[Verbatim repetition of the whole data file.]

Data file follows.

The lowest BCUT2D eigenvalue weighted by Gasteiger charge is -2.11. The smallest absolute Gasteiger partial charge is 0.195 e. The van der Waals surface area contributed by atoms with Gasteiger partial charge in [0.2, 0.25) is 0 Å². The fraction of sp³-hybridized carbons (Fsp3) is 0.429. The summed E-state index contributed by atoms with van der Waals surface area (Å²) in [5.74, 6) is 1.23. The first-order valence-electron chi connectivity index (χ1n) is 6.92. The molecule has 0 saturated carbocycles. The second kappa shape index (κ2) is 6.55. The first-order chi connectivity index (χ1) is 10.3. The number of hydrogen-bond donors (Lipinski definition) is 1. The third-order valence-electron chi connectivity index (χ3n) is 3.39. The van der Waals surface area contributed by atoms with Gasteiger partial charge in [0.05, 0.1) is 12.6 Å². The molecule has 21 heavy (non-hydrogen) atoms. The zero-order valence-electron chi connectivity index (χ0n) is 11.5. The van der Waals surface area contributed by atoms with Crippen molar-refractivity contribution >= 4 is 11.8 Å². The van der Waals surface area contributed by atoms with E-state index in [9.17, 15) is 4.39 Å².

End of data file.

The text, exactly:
The lowest BCUT2D eigenvalue weighted by Gasteiger charge is -2.11. The smallest absolute Gasteiger partial charge is 0.195 e. The van der Waals surface area contributed by atoms with Gasteiger partial charge in [0.2, 0.25) is 0 Å². The fraction of sp³-hybridized carbons (Fsp3) is 0.429. The summed E-state index contributed by atoms with van der Waals surface area (Å²) in [5.74, 6) is 1.23. The first-order valence-electron chi connectivity index (χ1n) is 6.92. The molecule has 0 saturated carbocycles. The second kappa shape index (κ2) is 6.55. The first-order chi connectivity index (χ1) is 10.3. The number of hydrogen-bond donors (Lipinski definition) is 1. The third-order valence-electron chi connectivity index (χ3n) is 3.39. The van der Waals surface area contributed by atoms with Gasteiger partial charge in [0.05, 0.1) is 12.6 Å². The molecule has 21 heavy (non-hydrogen) atoms. The zero-order valence-electron chi connectivity index (χ0n) is 11.5. The van der Waals surface area contributed by atoms with Crippen molar-refractivity contribution >= 4 is 11.8 Å². The van der Waals surface area contributed by atoms with E-state index in [9.17, 15) is 4.39 Å².